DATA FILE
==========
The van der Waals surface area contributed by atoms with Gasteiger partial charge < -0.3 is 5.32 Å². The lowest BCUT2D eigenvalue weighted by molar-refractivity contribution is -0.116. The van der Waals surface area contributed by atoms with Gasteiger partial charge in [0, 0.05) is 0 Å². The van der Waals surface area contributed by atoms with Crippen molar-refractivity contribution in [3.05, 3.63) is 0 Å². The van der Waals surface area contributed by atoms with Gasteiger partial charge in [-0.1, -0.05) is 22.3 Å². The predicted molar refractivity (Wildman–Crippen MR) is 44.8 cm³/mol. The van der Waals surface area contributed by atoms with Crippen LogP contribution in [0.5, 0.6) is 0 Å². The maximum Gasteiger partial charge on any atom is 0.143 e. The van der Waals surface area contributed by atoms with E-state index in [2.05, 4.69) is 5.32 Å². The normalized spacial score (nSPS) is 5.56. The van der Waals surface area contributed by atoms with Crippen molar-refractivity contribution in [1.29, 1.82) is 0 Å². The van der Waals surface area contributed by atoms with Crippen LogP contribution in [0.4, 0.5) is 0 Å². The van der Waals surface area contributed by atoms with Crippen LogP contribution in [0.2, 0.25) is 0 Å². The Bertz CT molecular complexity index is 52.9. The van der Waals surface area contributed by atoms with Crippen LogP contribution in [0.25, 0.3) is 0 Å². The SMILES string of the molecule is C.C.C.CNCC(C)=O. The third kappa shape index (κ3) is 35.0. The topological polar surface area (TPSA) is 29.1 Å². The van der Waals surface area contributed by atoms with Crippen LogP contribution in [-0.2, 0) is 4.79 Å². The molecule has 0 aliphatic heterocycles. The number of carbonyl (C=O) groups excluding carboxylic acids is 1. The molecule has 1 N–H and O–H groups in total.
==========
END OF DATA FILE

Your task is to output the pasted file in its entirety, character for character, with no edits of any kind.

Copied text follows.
The van der Waals surface area contributed by atoms with Gasteiger partial charge < -0.3 is 5.32 Å². The lowest BCUT2D eigenvalue weighted by molar-refractivity contribution is -0.116. The van der Waals surface area contributed by atoms with Gasteiger partial charge in [0, 0.05) is 0 Å². The van der Waals surface area contributed by atoms with Crippen molar-refractivity contribution in [3.05, 3.63) is 0 Å². The van der Waals surface area contributed by atoms with Gasteiger partial charge in [-0.1, -0.05) is 22.3 Å². The predicted molar refractivity (Wildman–Crippen MR) is 44.8 cm³/mol. The van der Waals surface area contributed by atoms with Crippen LogP contribution in [0.5, 0.6) is 0 Å². The maximum Gasteiger partial charge on any atom is 0.143 e. The van der Waals surface area contributed by atoms with E-state index in [2.05, 4.69) is 5.32 Å². The normalized spacial score (nSPS) is 5.56. The van der Waals surface area contributed by atoms with Crippen molar-refractivity contribution in [1.29, 1.82) is 0 Å². The van der Waals surface area contributed by atoms with Crippen LogP contribution in [0.4, 0.5) is 0 Å². The van der Waals surface area contributed by atoms with Crippen LogP contribution in [0.2, 0.25) is 0 Å². The Bertz CT molecular complexity index is 52.9. The van der Waals surface area contributed by atoms with Crippen LogP contribution in [0.25, 0.3) is 0 Å². The SMILES string of the molecule is C.C.C.CNCC(C)=O. The third kappa shape index (κ3) is 35.0. The topological polar surface area (TPSA) is 29.1 Å². The van der Waals surface area contributed by atoms with Crippen LogP contribution in [-0.2, 0) is 4.79 Å². The molecule has 0 aliphatic heterocycles. The number of carbonyl (C=O) groups excluding carboxylic acids is 1. The molecule has 1 N–H and O–H groups in total.